Charlotte Comicon 2015 Spring Show Report
In Charlotte, NC, David Hinson and Rick Fortenberry put together a smaller comic convention hosted at the Crown Plaza Hotel in South Charlotte called simply Charlotte Comicon. In the past, I’ve been attending as an artist, but this time I devoted my full time to covering the convention for the web site, and experiencing a little more of what it had to offer.
When I got there, parking was a problem. The Crown Plaza has a relatively large parking lot designed for a fully booked hotel, but not necessarily a convention the size that this has grown into. Next August, the Comicon will take up another ballroom for the cosplayers, freeing up even more dealer space. Around the con this day several attaendees were wondering how long it was going to be before the show will have to move to a larger venue. Any hesitation that people might stay away because of the show following just after Free Comic Book Day were quickly dashed by the enthusiastic crowd.
My first stop were some of the vendor/artist tables in the main hall where a quirkier bit of fare was for sale. At the end of that hall were the media guests, all actors from The Walking Dead. Inside the main dealers room, dedicated almost completely for comics, people were crowding around bargain boxes flipping through and pulling out stacks of back issues. Other dealers were showing off some nice Silver and Golden Age comics to interested customers. Artists Alley was busy as always, with many artists not only selling comics and prints, but doing sketches. Everyone seemed to be in high spirits, albeit some were still a bit tired from the previous day many spent at area shops for Free Comic Book Day.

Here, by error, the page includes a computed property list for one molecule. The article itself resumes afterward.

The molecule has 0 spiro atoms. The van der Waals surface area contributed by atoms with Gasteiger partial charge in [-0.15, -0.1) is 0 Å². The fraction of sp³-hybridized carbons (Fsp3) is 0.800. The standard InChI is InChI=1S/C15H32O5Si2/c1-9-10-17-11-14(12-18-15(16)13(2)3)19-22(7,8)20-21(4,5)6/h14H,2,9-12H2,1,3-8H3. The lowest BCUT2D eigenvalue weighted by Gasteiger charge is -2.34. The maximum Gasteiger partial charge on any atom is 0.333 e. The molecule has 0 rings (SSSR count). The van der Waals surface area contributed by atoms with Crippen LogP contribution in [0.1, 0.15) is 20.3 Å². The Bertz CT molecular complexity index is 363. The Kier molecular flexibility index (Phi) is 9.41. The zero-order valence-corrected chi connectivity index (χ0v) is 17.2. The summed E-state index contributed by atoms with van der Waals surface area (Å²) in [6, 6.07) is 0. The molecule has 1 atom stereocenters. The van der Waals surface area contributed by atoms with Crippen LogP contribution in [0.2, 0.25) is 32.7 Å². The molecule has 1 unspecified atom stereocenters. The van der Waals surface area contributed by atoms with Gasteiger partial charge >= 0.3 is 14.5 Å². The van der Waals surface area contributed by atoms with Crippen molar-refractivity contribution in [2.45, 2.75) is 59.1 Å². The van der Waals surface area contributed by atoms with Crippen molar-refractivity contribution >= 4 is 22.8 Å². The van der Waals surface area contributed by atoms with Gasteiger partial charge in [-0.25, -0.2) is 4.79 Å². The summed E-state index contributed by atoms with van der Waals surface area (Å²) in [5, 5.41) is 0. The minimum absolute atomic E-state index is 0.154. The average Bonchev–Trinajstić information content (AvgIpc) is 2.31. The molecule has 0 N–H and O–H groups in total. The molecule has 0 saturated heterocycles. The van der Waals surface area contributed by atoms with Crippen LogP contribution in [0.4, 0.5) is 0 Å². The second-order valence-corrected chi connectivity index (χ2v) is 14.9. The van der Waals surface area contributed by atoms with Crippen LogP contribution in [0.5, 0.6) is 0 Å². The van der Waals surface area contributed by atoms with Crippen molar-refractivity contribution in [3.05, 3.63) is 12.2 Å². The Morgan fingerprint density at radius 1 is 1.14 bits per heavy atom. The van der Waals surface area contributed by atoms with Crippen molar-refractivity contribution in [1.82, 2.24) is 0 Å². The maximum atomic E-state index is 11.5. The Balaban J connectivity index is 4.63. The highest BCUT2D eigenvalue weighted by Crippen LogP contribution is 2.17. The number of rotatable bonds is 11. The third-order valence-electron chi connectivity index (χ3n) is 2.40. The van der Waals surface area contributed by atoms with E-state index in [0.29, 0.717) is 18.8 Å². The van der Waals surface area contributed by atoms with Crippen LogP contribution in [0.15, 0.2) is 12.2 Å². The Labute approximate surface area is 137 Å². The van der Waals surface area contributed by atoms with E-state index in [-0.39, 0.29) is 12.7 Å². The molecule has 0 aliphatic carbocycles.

Charlotte Comicon has become known for its cosplayers. Included below is a gallery of some of the ones that caught my eye. Unfortunately, I didn’t get any of the winners, but having seen them all day I can tell you that John Riley’s Starlord, Ginger Gilfillan’s Belle, and Kristen Hughes’ Anya were top notch.
The show gives prizes in three kids’ categories as well, which encourages younger attendees to show off the work they’ve put into their cosplay, and that makes for an awesome show, emphasizing that the future of comics is still in a new generation of fans. With a show this size, some of the best cosplayers sometimes create a traffic jam posing for pictures, but in doing so, draw attention not only to themselves but to the vendor or artist that happen to be nearby as someone waiting for the crowd to move through stop and glance at a table they were previously prepared to walk by. The cosplayers posing for pictures may sometimes block the aisle, but it opens a good vendor to a chance to interact with a fan.
The other ballroom at the show is primarily for toy dealers, but like with the first room, there’s a little bleed-over, which means both rooms get equal traffic. Because Charlotte Comicon is so good about not pigeon-holing itself into one niche of the market, it provides for a great atmosphere here as well. It also helps that the show is so friendly to kids that you can always find someone getting excited about something in this room. Personally, my daughter was thrilled with the Funk Pop Deadpool bobblehead I picked up for her.
Here’s a brief gallery of the cosplayers that caught my eye and were kind enough to pose for a picture. Where links are available, please check them out.
The next Charlotte Comicon is on August 9 in the same location.